It’s Wednesday. I have an Anatomy test on Friday that I was trying to revise for, but having gone over most of the material previously in the week, having a sore neck and having given a presentation a few hours previously I really am not in the mood to do any more work. I’ve thrown myself onto the bed and find myself staring up at the ceiling, and as I crane my eyes further backwards I can see out the window. Oddly, it appears that the window and the wall aren’t completely parallel, so the distance between window and curtains is greater at the left hand side than at the right. I look further backwards and see a lovely blue sky interspersed with wispy stratus clouds. It’s a great day, yet I’m stuck inside. I was meant to have lunch with a friend of mine but she cancelled yesterday, leaving me at something of a loose end. I’m not in the mood to work at the minute and I just want this week and its presentations and tests to be over. So I’ve lain down in bed with some music on. Global Communication – 76:14. It’s been a while since this album and I have spent some quality time together. Too long. I hope it can forgive me.
76:14 is the sort of album that’s best reserved for moments like these, moment when you need a little bit of clarity and peace of mind. It’s pure and natural, like the cold chill of a winter wind or a solitary snowflake. And in a lot of ways, this album does have a wintery feeling about it. Its richly textured ambience and swashes of synthesizer aren’t unlike that of the group’s contemporary Biosphere, whose 1997 album Substrata was similarly ambient but also integrated the sound of howling winds and running water. Ironic of course that I should be listening to it and writing this while indoors. But I feel this is somewhat in keeping with the mood of the album. It’s one of those musical creations that must be felt and experienced, not simply listened to. It demands your solitude, your mind’s wanderings and lonely musings. 76:14 is mostly wordless, sometimes beatless and softly textured, pervading your mind not as a vulgar jab of musical inoculation but as a slow release drug, gradually oozing its way into your consciousness and procuring its effects. If it doesn’t catch you in a mood of contemplation, it surely will put you in one if you let it.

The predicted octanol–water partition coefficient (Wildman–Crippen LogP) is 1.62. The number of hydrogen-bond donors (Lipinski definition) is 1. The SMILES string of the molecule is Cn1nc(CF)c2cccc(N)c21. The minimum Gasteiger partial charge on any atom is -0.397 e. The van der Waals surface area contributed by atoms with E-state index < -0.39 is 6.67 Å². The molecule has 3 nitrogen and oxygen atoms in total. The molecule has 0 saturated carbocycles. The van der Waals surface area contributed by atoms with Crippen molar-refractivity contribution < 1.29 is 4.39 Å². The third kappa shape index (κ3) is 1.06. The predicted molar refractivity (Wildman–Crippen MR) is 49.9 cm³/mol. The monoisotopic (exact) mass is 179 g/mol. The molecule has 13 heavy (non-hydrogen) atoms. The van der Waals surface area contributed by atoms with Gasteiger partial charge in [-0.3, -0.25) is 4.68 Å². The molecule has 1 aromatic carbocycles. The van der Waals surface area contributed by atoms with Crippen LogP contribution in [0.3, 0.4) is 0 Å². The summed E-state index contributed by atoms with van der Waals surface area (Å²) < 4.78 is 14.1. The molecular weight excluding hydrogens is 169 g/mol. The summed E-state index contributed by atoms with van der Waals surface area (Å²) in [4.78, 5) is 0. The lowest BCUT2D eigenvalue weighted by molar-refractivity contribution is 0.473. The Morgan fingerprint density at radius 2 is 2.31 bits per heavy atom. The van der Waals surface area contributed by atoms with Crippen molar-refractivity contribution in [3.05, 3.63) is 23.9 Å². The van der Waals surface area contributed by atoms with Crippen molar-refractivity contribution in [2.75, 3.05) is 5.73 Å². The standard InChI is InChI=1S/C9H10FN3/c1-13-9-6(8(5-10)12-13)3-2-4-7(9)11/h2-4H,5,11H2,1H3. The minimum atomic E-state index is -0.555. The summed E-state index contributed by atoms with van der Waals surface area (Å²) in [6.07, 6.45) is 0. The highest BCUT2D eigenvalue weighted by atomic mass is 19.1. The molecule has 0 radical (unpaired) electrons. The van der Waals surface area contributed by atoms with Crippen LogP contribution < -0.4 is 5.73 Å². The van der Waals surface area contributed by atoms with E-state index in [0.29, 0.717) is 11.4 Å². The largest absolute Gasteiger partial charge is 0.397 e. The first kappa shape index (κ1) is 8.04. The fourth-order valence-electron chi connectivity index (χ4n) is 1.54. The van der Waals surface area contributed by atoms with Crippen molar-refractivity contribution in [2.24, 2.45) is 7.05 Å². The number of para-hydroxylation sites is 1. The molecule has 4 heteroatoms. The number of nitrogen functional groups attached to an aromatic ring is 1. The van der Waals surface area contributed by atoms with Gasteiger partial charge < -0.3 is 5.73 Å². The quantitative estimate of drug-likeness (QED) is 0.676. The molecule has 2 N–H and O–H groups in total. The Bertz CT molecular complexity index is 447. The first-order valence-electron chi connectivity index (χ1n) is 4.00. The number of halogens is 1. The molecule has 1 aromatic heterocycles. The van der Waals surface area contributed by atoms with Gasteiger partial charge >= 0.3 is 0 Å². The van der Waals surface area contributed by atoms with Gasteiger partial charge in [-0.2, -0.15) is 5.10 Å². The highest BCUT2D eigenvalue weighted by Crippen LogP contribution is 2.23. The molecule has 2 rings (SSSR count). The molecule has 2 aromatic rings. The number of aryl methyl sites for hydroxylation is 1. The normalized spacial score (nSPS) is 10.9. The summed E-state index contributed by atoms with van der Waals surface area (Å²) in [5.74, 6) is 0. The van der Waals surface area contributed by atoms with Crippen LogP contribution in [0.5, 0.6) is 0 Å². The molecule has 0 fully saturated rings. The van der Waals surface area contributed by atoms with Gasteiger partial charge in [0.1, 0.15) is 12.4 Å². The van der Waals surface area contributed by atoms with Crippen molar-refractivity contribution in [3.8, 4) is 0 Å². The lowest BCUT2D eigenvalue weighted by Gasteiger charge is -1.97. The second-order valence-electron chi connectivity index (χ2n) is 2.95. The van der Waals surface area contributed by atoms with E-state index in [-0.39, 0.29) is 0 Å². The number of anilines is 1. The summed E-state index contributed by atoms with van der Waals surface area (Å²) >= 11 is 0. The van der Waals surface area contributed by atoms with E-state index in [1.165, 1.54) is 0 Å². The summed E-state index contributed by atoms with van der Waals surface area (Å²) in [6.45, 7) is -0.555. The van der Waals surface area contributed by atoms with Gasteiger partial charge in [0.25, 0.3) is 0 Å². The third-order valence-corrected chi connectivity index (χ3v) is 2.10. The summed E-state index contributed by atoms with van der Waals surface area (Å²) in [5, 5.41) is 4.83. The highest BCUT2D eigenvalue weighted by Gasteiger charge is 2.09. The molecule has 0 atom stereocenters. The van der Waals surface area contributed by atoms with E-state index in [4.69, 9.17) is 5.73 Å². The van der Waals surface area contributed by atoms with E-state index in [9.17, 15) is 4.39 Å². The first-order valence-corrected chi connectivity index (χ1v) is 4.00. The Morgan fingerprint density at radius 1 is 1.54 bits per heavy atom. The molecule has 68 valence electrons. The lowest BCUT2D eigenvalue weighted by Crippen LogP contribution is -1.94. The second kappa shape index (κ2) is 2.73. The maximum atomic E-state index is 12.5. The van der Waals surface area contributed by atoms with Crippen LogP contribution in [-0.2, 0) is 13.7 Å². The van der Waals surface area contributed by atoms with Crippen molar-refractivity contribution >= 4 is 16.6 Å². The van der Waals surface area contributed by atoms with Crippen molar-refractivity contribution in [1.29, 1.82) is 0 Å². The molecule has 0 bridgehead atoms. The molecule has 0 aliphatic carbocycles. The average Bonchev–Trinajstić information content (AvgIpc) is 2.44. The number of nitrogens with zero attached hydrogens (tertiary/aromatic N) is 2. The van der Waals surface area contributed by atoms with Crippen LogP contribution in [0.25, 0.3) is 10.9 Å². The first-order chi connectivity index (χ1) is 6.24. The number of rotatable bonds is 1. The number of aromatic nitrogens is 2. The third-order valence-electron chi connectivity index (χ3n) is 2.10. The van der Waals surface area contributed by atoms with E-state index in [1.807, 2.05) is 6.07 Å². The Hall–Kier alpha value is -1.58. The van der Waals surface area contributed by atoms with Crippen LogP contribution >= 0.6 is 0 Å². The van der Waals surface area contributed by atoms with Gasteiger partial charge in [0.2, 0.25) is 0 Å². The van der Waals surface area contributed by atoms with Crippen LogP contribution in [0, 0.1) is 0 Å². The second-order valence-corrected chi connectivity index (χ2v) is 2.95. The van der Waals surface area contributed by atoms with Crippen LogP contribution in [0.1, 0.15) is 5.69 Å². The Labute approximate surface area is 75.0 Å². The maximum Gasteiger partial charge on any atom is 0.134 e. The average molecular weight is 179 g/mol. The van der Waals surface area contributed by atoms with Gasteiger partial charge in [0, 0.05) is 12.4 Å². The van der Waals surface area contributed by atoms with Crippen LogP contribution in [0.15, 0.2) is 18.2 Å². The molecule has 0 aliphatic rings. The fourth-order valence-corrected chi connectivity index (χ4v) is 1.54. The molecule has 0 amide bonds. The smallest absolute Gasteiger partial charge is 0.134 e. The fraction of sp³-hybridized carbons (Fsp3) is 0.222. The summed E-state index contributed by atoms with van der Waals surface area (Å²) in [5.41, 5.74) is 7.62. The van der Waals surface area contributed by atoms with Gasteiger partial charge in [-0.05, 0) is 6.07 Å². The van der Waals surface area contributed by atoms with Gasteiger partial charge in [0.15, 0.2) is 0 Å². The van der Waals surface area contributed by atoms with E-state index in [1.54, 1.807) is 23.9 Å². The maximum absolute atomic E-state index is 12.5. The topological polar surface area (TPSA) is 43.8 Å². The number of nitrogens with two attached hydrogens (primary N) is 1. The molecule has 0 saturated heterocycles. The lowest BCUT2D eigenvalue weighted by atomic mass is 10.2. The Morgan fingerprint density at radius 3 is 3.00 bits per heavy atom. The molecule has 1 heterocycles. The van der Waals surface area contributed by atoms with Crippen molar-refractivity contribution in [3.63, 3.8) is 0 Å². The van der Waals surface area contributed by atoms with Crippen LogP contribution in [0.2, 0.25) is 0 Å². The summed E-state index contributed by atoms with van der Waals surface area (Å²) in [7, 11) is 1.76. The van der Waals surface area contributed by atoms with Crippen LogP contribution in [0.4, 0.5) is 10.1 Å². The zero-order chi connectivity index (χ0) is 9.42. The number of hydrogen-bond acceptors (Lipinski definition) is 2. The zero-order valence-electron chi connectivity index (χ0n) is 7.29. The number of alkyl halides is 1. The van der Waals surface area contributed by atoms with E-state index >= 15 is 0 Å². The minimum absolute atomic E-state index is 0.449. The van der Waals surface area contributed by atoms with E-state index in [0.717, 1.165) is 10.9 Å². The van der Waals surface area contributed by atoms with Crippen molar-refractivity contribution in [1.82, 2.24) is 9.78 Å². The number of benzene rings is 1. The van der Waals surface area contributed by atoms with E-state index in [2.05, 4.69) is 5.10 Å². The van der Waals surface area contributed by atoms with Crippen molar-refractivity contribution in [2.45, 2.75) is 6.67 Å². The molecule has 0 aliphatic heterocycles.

I must mention that it’s not often ambient music has a notable impact on me. I find the idea interesting but all too often it can just become very monotonous and dry. The reason 76:14 succeeds in my mind is because of its stylistic variety yet thematic concordance. If I could quote the father of ambient music, Brian Eno, ambient music “is intended to induce calm and a space to think.” That’s exactly what 76:14 does throughout, yet it does this by exploring various styles. There are very soft, minimalist atmospheric pieces, more upbeat, dance-like tracks and a few with some darker, louder instrumentation and drums. Yet the whole mood of the album is a mood of contemplation. Sometimes the album might be edging us a bit towards the upbeat, other times heading for the dark side, but they’re merely guides, we don’t have to follow them. In fact, this was the intention. The album is named 76:14 because that’s the length of the album, and each of the tracks are named after their length too. Supposedly this was so nobody could take any specific meaning from the track names and were free to interpret the music themselves. While the music might appear to be leading us one way or another, it is up to us to decide our interpretation. Although best enjoyed as a whole, there are naturally a number of highlights. The second track 14:31 is the longest and perhaps most ambient, with the beat supplied solely by the dreamy ticking of a clock. Ambient swashes of sound are layered over a synthesizer loop and soft contemplative electric piano. I picture it snowing every time I listen to this song. The third song 9:25 actually has a beat to it, and is driven by that wonderful synth again along with ethereal, bittersweet, wordless singing. It’s truly marvelous. The final track 12:18 is completely beatless, featuring only angelic chanting backed by dreamy soundscapes.
I don’t want to say too much more about 76:14. All I am convinced about is that it’s an album that can take you places you didn’t know music could. It can be spellbindingly beautiful, agonizingly solitary and transcendental, sometimes all at once. But one must let it take its natural course, even the slightest bit of resistance will likely deter you from the music. Just let it wash over you like a cleansing water.
Words - Adam